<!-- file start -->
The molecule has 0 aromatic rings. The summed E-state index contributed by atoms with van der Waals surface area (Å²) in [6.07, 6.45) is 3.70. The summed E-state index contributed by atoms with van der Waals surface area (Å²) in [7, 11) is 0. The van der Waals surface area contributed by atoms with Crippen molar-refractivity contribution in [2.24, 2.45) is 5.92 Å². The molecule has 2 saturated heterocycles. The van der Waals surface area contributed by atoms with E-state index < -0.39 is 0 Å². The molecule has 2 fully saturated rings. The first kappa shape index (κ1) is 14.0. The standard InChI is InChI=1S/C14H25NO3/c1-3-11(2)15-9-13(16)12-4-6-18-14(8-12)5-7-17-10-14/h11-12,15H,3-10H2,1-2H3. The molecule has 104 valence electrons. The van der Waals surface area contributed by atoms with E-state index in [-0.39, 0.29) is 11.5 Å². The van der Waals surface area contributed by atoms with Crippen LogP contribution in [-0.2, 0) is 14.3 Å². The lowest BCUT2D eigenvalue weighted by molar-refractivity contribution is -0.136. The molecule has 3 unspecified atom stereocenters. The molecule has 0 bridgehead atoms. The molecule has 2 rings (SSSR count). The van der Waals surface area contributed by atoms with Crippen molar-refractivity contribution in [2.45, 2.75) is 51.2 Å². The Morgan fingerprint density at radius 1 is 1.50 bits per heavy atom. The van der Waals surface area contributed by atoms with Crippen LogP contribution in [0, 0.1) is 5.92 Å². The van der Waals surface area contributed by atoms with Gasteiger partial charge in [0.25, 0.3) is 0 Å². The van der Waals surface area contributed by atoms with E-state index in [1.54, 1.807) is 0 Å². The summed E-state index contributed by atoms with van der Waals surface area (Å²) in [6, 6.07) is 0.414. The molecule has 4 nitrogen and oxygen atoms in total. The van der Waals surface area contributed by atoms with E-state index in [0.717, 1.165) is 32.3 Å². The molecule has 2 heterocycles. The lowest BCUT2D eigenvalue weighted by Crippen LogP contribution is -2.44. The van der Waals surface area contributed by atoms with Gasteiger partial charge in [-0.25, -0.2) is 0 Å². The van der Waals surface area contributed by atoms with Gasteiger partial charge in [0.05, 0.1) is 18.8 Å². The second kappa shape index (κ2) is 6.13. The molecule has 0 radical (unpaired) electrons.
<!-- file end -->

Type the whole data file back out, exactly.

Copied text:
The molecule has 0 aromatic rings. The summed E-state index contributed by atoms with van der Waals surface area (Å²) in [6.07, 6.45) is 3.70. The summed E-state index contributed by atoms with van der Waals surface area (Å²) in [7, 11) is 0. The van der Waals surface area contributed by atoms with Crippen molar-refractivity contribution in [2.24, 2.45) is 5.92 Å². The molecule has 2 saturated heterocycles. The van der Waals surface area contributed by atoms with E-state index < -0.39 is 0 Å². The molecule has 2 fully saturated rings. The first kappa shape index (κ1) is 14.0. The standard InChI is InChI=1S/C14H25NO3/c1-3-11(2)15-9-13(16)12-4-6-18-14(8-12)5-7-17-10-14/h11-12,15H,3-10H2,1-2H3. The molecule has 104 valence electrons. The van der Waals surface area contributed by atoms with E-state index in [-0.39, 0.29) is 11.5 Å². The van der Waals surface area contributed by atoms with Crippen LogP contribution in [-0.2, 0) is 14.3 Å². The lowest BCUT2D eigenvalue weighted by molar-refractivity contribution is -0.136. The molecule has 3 unspecified atom stereocenters. The molecule has 0 bridgehead atoms. The molecule has 2 rings (SSSR count). The van der Waals surface area contributed by atoms with Crippen molar-refractivity contribution in [2.45, 2.75) is 51.2 Å². The Morgan fingerprint density at radius 1 is 1.50 bits per heavy atom. The van der Waals surface area contributed by atoms with Crippen LogP contribution in [0, 0.1) is 5.92 Å². The van der Waals surface area contributed by atoms with Gasteiger partial charge in [0.25, 0.3) is 0 Å². The van der Waals surface area contributed by atoms with E-state index in [1.54, 1.807) is 0 Å². The summed E-state index contributed by atoms with van der Waals surface area (Å²) in [6, 6.07) is 0.414. The molecule has 4 nitrogen and oxygen atoms in total. The van der Waals surface area contributed by atoms with E-state index in [0.717, 1.165) is 32.3 Å². The molecule has 2 heterocycles. The lowest BCUT2D eigenvalue weighted by Crippen LogP contribution is -2.44. The van der Waals surface area contributed by atoms with Gasteiger partial charge in [-0.25, -0.2) is 0 Å². The van der Waals surface area contributed by atoms with Gasteiger partial charge in [0.05, 0.1) is 18.8 Å². The second kappa shape index (κ2) is 6.13. The molecule has 0 radical (unpaired) electrons.